adam_scholl's Shortform

post by adam_scholl · 2019-08-12T00:53:37.221Z · score: 1 (1 votes) · LW · GW · 6 comments


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comment by adam_scholl · 2019-08-12T00:53:37.351Z · score: 19 (8 votes) · LW · GW

I was surprised to find a literature review about probiotics which suggested they may have significant CNS effects. The tl;dr of the review seems to be: 1) You want doses of at least or CFU, and 2) You want, in particular, the strains B. longum, B. breve, B. infantis, L. helveticus, L. rhamnosus, L. plantarum, and L. casei.

I then sorted the top 15 results on Amazon for "probiotic" by these desiderata, and found that this one seems to be best.

Some points of uncertainty:

  • Probiotic manufacturers generally don't disclose the strain proportions of their products, so there's some chance they mostly include e.g. whatever's cheapest, plus a smattering of other stuff.
  • One of the reviewed studies suggests L. casei may impair memory. I couldn't find a product that didn't have L. casei but did have at least CFU of each other recommended strain, so if you take the L. casei/memory concern seriously your best option might be combining this and this.
comment by Raemon · 2019-08-12T01:14:12.501Z · score: 14 (9 votes) · LW · GW

For convenience, here's a slightly edited-for-clarity version of the abstract:

38 studies (all randomized controlled trials) were included: 25 in animals and 15 in humans (2 studies were conducted in both). Most studies used Bifidobacterium (eg, B. longum, B. breve, and B. infantis) and Lactobacillus (eg, L. helveticus, and L. rhamnosus), with doses between and 10^10 colony-forming units for 2 weeks in animals and 4 weeks in humans.
These probiotics showed efficacy in improving psychiatric disorder-related behaviors including anxiety, depression, autism spectrum disorder (ASD), obsessive-compulsive disorder, and memory abilities, including spatial and non-spatial memory.
Because many of the basic science studies showed some efficacy of probiotics on central nervous system function, this background may guide and promote further preclinical and clinical studies. Translating animal studies to human studies has obvious limitations but also suggests possibilities. Here, we provide several suggestions for the translation of animal studies. More experimental designs with both behavioral and neuroimaging measures in healthy volunteers and patients are needed in the future.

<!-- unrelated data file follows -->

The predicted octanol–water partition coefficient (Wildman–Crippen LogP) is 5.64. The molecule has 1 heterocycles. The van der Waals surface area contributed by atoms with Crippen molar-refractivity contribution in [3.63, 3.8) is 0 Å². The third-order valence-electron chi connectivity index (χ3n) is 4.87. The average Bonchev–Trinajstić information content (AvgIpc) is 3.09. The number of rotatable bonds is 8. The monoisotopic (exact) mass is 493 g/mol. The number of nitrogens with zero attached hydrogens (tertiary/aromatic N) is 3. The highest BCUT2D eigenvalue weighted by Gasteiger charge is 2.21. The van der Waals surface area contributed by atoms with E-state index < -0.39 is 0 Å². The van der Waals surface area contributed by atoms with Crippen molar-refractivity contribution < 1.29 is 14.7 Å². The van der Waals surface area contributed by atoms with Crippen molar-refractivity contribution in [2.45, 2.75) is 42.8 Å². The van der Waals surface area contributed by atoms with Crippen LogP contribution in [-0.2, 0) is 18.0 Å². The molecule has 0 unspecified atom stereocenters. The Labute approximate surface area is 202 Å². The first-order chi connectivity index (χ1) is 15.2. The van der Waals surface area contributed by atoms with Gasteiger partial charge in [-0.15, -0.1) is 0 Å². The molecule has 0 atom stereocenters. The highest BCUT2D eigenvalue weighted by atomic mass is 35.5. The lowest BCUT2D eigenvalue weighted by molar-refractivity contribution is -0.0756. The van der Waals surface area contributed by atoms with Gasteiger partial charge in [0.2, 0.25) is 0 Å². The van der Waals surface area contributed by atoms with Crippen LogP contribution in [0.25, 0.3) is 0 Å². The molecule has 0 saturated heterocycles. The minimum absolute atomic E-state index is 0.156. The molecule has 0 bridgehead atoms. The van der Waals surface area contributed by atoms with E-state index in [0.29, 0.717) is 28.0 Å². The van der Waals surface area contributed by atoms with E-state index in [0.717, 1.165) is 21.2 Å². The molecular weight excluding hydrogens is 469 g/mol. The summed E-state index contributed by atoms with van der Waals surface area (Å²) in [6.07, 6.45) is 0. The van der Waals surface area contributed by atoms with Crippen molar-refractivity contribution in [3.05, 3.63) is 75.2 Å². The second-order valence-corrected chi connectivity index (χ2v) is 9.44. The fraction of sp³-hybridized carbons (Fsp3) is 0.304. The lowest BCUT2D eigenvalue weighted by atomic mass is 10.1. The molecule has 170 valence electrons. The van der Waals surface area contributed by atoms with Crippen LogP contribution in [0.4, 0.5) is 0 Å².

comment by Connor_Flexman · 2019-08-12T07:20:26.450Z · score: 13 (5 votes) · LW · GW

Possibly another good example of scientists failing to use More Dakka. The mice studies all showed solid effects, but then the human studies used the same dose range (10^9 or 10^10 CFU) and only about half showed effects! Googled for negative side effects of probiotics and the healthline result really had to stretch for anything bad. Wondering if, as much larger organisms, we should just be jacking up the dosage quite a bit.

comment by jimrandomh · 2019-08-12T20:50:47.695Z · score: 5 (5 votes) · LW · GW

On the other hand: half of mouse studies working in humans is an extremely good success rate. We should be quite suspicious of file-drawer effects and p-hacking.

comment by adam_scholl · 2019-08-12T21:19:02.908Z · score: 5 (3 votes) · LW · GW

I agree the effect is consistent enough that we should be suspicious of file drawer/p-hacking—although of course that's also what you'd expect to see if the effect were in fact large—but note that they were different studies, i.e. the human studies mostly weren't based on the non-human ones.

comment by Connor_Flexman · 2019-08-13T22:29:05.100Z · score: 4 (3 votes) · LW · GW

I was initially very concerned about this but then noticed that almost all the tested secondary endpoints were positive in the mice studies too. The human studies could plausibly still be meaningless though.

Has anyone (esp you Jim) looked into fecal transplants for this instead, in case our much longer digestive system is a problem?